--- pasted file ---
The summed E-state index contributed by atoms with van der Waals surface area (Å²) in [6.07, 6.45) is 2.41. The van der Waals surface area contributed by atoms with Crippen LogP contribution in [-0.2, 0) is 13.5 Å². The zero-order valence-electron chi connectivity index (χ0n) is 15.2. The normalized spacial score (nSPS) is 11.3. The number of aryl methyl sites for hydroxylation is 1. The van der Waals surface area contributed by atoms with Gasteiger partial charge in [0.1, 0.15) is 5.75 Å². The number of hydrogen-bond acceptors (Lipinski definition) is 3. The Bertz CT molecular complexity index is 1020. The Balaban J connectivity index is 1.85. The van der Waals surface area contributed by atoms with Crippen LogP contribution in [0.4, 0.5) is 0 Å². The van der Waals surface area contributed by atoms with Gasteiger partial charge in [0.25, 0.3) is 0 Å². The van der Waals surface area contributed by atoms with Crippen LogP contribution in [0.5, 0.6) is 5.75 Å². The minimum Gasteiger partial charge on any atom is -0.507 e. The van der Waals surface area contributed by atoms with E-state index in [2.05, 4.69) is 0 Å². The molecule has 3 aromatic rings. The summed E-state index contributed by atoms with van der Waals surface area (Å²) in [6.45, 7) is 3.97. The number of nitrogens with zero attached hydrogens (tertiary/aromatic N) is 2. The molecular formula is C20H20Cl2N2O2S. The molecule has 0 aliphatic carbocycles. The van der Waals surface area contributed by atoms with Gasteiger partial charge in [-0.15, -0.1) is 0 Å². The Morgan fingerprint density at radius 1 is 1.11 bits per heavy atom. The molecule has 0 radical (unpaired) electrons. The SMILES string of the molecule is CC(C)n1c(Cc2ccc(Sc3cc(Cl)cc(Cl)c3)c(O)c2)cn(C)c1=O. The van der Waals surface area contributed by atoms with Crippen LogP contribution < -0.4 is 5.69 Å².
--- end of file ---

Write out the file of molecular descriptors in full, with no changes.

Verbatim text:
The summed E-state index contributed by atoms with van der Waals surface area (Å²) in [6.07, 6.45) is 2.41. The van der Waals surface area contributed by atoms with Crippen LogP contribution in [-0.2, 0) is 13.5 Å². The zero-order valence-electron chi connectivity index (χ0n) is 15.2. The normalized spacial score (nSPS) is 11.3. The number of aryl methyl sites for hydroxylation is 1. The van der Waals surface area contributed by atoms with Gasteiger partial charge in [0.1, 0.15) is 5.75 Å². The number of hydrogen-bond acceptors (Lipinski definition) is 3. The Bertz CT molecular complexity index is 1020. The Balaban J connectivity index is 1.85. The van der Waals surface area contributed by atoms with Crippen LogP contribution in [0.4, 0.5) is 0 Å². The van der Waals surface area contributed by atoms with Gasteiger partial charge in [0.25, 0.3) is 0 Å². The van der Waals surface area contributed by atoms with Crippen LogP contribution in [0.5, 0.6) is 5.75 Å². The minimum Gasteiger partial charge on any atom is -0.507 e. The van der Waals surface area contributed by atoms with E-state index in [2.05, 4.69) is 0 Å². The molecule has 3 aromatic rings. The summed E-state index contributed by atoms with van der Waals surface area (Å²) in [6.45, 7) is 3.97. The number of nitrogens with zero attached hydrogens (tertiary/aromatic N) is 2. The molecular formula is C20H20Cl2N2O2S. The molecule has 0 aliphatic carbocycles. The van der Waals surface area contributed by atoms with Gasteiger partial charge in [-0.15, -0.1) is 0 Å². The Morgan fingerprint density at radius 1 is 1.11 bits per heavy atom. The molecule has 0 radical (unpaired) electrons. The SMILES string of the molecule is CC(C)n1c(Cc2ccc(Sc3cc(Cl)cc(Cl)c3)c(O)c2)cn(C)c1=O. The van der Waals surface area contributed by atoms with Crippen LogP contribution < -0.4 is 5.69 Å².